Words and images from 25/03/2018
Of all the things I’d expected from this trip a slightly tender forehead was not one of them. And can you really blame me? Barely a week ago we’d been battling through blizzards and now sun-cream and hats were order of the day. Not that I was going to be complaining as with another glorious morning underway more of the same was promised. Once again the Pink-footed Geese were feeding out in the fields and this time we managed to get to them just before the farmer, at least a hundred birds looking resplendent in the morning light.
Perhaps unsurprisingly the Geese were incredibly wary and didn’t stick around for long before relocating as one. From relative calm the air was at once filled with the sound of calling birds and wing beats, an incredible spectacle and one which I don’t think I’d ever tire. The fields here will be a much poorer place when they finally move on.
Other birds up and about on this fine morning included a couple of Oystercatchers and a male Yellowhammer perched on overhead cables whilst back in the garden it seemed that yesterday’s brief Red Squirrel encounter was about to be usurped. The first couple of visitors were incredibly wary, running along the garden wall before pausing to reconsider and then heading back the way they’d come. Fortunately the third proved much bolder and spent a good ten minutes or so clinging to the peanut feeder. I was even able to get a door open and peak my camera out giving me my best Red Squirrel photos to date. All we need to do now is set up a hide and I reckon we’d be on to a winner.
Breakfast eaten we headed the short distance to Findatie on the shores of Loch Leven from where we’d be walking to the RSPB reserve. As with yesterday there were still patches of snow clinging on here and there, mainly in shaded areas, but elsewhere there was a definite sense of spring in the air. Birdsong abounded and although the Daffodils here are a little later than back at home it was nice to see Snowdrops once again. Out on the slightly choppy waters of the loch itself waterfowl numbers were impressively high with Tufted Ducks and Goldeneye probably the most numerous species present. The latter were clearly feeling a little frisky with several males in full on, head whipping display mode. Indeed it was while watching these antics that a male Long-tailed Duck popped up in my field of vision, a double take necessary to confirm that I was indeed not seeing things. Diving regularly it was not always easy to keep tabs on but in the end everyone in our party got eyes on, the second lifer in as many days for our hosts.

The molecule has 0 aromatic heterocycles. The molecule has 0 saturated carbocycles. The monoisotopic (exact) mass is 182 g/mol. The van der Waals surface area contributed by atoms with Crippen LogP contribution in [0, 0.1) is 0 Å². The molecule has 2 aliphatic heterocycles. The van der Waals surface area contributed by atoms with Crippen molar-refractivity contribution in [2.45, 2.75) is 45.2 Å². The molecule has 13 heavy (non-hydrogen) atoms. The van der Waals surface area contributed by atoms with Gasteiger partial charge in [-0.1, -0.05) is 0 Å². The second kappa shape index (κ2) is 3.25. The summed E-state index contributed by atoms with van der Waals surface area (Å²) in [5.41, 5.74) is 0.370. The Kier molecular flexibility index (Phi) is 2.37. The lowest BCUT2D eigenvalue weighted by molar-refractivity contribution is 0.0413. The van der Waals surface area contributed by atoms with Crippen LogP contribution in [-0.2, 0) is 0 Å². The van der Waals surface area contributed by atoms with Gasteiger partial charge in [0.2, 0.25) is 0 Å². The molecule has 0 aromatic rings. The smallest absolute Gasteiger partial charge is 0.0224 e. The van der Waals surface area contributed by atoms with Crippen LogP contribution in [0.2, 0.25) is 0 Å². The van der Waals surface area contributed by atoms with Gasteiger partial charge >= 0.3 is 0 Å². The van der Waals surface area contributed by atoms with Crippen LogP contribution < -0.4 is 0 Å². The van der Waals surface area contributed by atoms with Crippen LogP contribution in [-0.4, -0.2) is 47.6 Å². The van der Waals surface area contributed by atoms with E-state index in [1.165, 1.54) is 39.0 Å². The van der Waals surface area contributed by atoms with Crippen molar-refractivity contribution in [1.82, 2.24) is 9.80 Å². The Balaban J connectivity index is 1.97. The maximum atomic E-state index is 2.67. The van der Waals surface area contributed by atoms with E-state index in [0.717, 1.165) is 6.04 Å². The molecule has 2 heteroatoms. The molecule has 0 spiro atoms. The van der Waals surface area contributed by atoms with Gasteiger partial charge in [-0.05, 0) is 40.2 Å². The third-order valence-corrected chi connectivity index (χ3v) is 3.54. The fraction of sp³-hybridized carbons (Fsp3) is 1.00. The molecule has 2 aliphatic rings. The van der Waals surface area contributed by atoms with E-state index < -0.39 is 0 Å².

There was even more action to come from the RSPB hides including Great Crested Grebes, Goosanders, Wigeon, Curlew, Gadwall, Shelduck, Teal, Little Grebe, Shoveller and Lapwing. The latter breed here and although still relatively early in the season we could still see territorial displays breaking out all over. It was also interesting to observe Lapwings harassing the Black Headed Gulls only to have both team up to chase off an inquisitive Carrion Crow (no Hoodies this far south) moments later. Perhaps the best species though were two winter visitors, a trio of snoozing Whooper Swans and at least forty Barnacle Geese. It was also good to pick out a couple of Common Snipe having spent the previous hour or so pondering on their presence here. The views weren’t bad either.
Some delicious cake consumed we retraced our steps before heading into woodland over Leven bridge. Here a pair of Grey Wagtails were feasting on a pile of manure whilst above our heads hoards of Coal Tits seemed to be calling from every tree. We also got good views of a female Great-spotted Woodpecker before Emma somehow managed to locate a Long-tailed Tit nest hidden deep within a Gorse bush. Its construction was a thing of beauty, almost perfectly round and coated in its entirety with lichen. Both residents were in attendance so we kept our distance and left them to it.
Another hide here looked over a large reed lined pool which held three Pintail as well as more Common Snipe, Teal, Gadwall and Shoveller. There was also a male Goldeneye for the briefest of moments before he must have realised that he’d missed the loch ever so slightly and was soon on his way once more. Then came our most unexpected encounter of the day in the shape of a Stoat which we watched swim from one end of the pool to another. The fact that we’d spotted it at all was virtually a miracle as with just its head visible above the water it could quite easily have been overlooked. In all the traversal took at least five minutes before we lost it amongst the reeds. A fascinating observation and one we’re unlikely to see repeated any time soon.
Back at the house we got to enjoy the sight of gathering Pink-footed Geese once more before an impressive sunset brought to a close our time in this part of Scotland.
We will definitely be back.